The court at Schiphol handed down a verdict today against Geert Wilders, the leader of the Party for Freedom (Partij voor de Vrijheid, PVV) in the Netherlands. As expected, Mr. Wilders was found guilty of “hate speech” for asking his supporters whether they wanted more or fewer Moroccans in the Netherlands. The defendant declined to appear in court for the reading of the verdict.
The interesting thing about the judgment is that the court decided not to fine Mr. Wilders, saying that his conviction was punishment enough. More than anything, that aspect of the verdict highlights the political nature of the trial — by not imposing any punishment, the judges removed as much fuel for martyrdom from the verdict as they could.
And since Mr. Wilders’ political fortunes will not suffer from this farrago of “justice” — his popularity may well be enhanced — the real weight of the judgment will felt by his colleagues in the PVV, and by ordinary Dutch citizens, who have now been clearly shown that they have no right to free speech in their country if what they say might offend Moroccans.
The judge said: “Freedom of speech can be limited, for example to protect the rights and freedoms of others, and that is what this case is about.” In other words, a new legal right has been granted to Moroccans. Practically speaking, the court established a clear legal precedent that guarantees a Moroccan the right never to be insulted while he is in the Netherlands.
The following video is the English-language statement issued by Geert Wilders in reaction to his conviction:
Below is the report on the verdict from Fox News:
Prime Minister Candidate Wilders Guilty of Hate Speech, Dutch Court Rules
A Dutch court convicted populist lawmaker Geert Wilders — who is running to be prime minister — of hate speech Friday, at the end of a trial he branded a politically motivated “charade” that endangered freedom of speech.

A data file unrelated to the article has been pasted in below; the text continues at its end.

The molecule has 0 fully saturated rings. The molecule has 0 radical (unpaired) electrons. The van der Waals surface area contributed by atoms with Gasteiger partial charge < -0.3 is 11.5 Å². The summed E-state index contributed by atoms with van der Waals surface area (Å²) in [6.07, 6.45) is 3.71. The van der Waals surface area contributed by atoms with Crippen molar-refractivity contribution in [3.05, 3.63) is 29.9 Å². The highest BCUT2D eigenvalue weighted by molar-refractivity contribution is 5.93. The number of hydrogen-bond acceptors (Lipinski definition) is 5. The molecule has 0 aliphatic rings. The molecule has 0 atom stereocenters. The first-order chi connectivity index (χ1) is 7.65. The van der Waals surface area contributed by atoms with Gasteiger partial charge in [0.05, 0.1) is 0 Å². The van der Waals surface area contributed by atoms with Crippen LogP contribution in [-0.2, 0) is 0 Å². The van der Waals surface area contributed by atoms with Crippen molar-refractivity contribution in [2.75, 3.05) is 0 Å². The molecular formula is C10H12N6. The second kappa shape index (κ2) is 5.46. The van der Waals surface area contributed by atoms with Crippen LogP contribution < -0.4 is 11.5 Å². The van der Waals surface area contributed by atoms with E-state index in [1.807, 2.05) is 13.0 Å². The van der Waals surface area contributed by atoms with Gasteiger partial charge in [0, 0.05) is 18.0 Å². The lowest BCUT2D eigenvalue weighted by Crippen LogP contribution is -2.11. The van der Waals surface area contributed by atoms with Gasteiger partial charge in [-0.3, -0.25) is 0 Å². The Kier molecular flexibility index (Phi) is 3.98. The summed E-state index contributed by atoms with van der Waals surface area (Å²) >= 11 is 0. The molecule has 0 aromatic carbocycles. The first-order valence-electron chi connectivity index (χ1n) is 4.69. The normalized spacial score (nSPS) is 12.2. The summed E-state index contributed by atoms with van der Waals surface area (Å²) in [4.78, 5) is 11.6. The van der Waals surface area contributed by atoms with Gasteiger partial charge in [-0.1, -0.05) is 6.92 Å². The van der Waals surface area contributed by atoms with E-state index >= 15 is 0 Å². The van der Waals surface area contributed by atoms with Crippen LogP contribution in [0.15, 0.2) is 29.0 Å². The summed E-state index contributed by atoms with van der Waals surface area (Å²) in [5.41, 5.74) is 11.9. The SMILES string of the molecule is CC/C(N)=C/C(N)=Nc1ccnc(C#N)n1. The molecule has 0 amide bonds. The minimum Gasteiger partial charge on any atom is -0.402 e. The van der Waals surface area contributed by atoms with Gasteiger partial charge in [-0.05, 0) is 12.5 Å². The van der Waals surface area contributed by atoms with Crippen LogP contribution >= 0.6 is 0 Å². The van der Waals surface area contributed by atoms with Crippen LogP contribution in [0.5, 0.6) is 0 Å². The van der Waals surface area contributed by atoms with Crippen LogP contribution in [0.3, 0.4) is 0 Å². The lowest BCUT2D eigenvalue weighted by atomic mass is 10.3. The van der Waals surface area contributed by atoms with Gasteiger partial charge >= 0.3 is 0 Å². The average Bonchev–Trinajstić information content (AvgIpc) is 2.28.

Presiding Judge Hendrik Steenhuis said the court would not impose a sentence because the conviction was punishment enough for a democratically elected lawmaker. Prosecutors had asked judges to fine him $5,300.
The politically charged prosecution centered on comments Wilders made before and after the Dutch municipal elections in 2014. At one meeting in a Hague cafe, he asked supporters whether they wanted more or fewer Moroccans in the Netherlands. That sparked a chant of “Fewer! Fewer! Fewer!” — to which he replied, “we’ll take care of it.”
Prosecutors say that Wilders, who in 2011 was acquitted at another hate speech trial for his outspoken criticism of Islam, overstepped the limits of free speech by specifically targeting Moroccans.
On Friday, he was convicted for the interaction with the crowd of supporters in the Hague cafe, which judges said was carefully orchestrated and broadcast on national television. He was acquitted for similar comments he made in a radio interview a week earlier.
In a tweet, Wilders called the verdicts “madness” and said that he had been convicted by three judges who hated his Party for Freedom.
Wilders was not in court for the verdict that came just over three months before national elections. Wilders’ party is currently narrowly leading a nationwide poll of polls and has risen in popularity during the trial.
Even before the hearing, Wilders vowed not to let a conviction muzzle him.
“Whatever the verdict, I will continue to speak the truth about the Moroccan problem, and no judge, politician or terrorist will stop me,” he tweeted shortly before the verdict.
He had denied the charges and insisted he was performing his duty as a political leader by pointing out a problem in society.
Before declaring Wilders guilty, Steenhuis stressed that freedom of speech was not on trial as Wilders had claimed during the case.
“Freedom of speech is one of the foundations of our democratic society,” the judge said. But he added: “Freedom of speech can be limited, for example to protect the rights and freedoms of others, and that is what this case is about.”